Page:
Sorry. So talking about free lunches and beer we get probably isn't a good idea right now? Moving on then…

Okay, so you hired a few web developers recently, myself included, and there's talk of hiring more. What's in the works that we need to expand our team so much?

There's a ton of work ahead as we enhance and expand our core email product — new features to add, more data and insights to provide, new ways to integrate with other services and so on. And there are opportunities to expand beyond that core product, all within the umbrella category informally known as Helping Companies Engage Their Audiences in Cool, Stylish, Effective Ways. Emma is ultimately a digital communications and engagement service, which means the doors to things like Surveys, Social, Mobile, Analytics and more are wide open for us. And that means people, particularly people who are really talented at product design and development. If they're also talented at juggling or knife throwing, that's cool, too. We'll be looking for those talented designers, developers and jugglers in Nashville and in Portland, and potentially in our other satellites cities – Austin, Denver and New York – and beyond. So, Josh, if you happen to be throwing a party for say, 20 of your closest, most talented technology pals this weekend, we'll supply the fruit punch and disco ball. It's just one of the many awesome recruiting ideas we have.

And we all know that free fruit punch is the best fruit punch.

When we have all these new developers and designers, what is life at Emma going to look like for us? Other than the knife throwing, that is.

Marc, Kevin, Alex and the rest of our senior technology leaders have big plans not just for the kind of work we'll be doing, but how we'll go about doing it. We love the idea of moving forward in really nimble, collaborative, creative ways, using the latest platforms and approaches, all with a bit of Emma flair thrown in for good measure. We love the idea of small teams moving quickly on interesting projects and challenges. And we love the idea of folks being able to raise their hands with a good idea worth exploring, and to then be set free to do said exploring. Not like mountaintop exploring, Josh, but more like awesomely-cool-new-product-concept exploring. It requires less outdoor gear. So the idea is that, as a designer or developer at Emma, you get the chance to work with a variety of great people on a variety of really interesting projects, all aimed at expanding Emma's horizons in ways we probably can't even imagine.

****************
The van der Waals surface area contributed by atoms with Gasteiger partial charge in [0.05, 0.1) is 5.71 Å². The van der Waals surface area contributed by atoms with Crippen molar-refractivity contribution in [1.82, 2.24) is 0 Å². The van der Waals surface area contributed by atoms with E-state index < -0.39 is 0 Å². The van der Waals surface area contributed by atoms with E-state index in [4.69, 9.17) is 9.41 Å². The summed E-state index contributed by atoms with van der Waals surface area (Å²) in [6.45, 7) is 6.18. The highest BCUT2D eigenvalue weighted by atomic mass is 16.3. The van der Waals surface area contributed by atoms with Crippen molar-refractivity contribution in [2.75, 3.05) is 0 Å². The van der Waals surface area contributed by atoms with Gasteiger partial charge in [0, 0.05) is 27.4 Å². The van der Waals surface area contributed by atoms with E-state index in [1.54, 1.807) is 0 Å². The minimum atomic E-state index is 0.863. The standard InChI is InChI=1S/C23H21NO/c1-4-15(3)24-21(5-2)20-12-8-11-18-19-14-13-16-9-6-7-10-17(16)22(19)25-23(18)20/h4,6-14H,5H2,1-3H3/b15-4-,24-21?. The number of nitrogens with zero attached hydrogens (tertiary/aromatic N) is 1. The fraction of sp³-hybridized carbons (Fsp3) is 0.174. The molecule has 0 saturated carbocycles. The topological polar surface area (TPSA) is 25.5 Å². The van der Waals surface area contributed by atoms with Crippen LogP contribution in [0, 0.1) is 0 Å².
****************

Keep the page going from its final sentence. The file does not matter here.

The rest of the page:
Speaking of great people making great things, a huge part of what got me excited about working at Emma was all the awesome folks I met during my interview process. How does the hiring process work and why is it done that way?

We know that so much of a company's culture and, well, success, starts at the hiring table. (The table is made of mahogany, by the way.) So we put a big emphasis on making sure we're finding people who aren't just extremely talented, but who also *really* want to be a part of this thing called Emma. We're looking for that unique combination of capability and commitment. So we make it a bit of an elaborate process, from an initial set of 10 questions you might be asked to answer, to coffee chats with a couple of senior staffers, and a series of visits to the office eventually ending in what we call an "All Hands" interview, in which folks from a variety of teams come together for a candidate's final conversation. We know that every single person who joins the Emma cause will help shape the company and the culture in his or her unique way, so we're picky, and we're intentional, and we don't make this an easy job to get. In fact, Josh, you might be interested to know that people who inquired about work at Emma last year had just a 2% chance of actually landing a job. So you're in select company, my friend.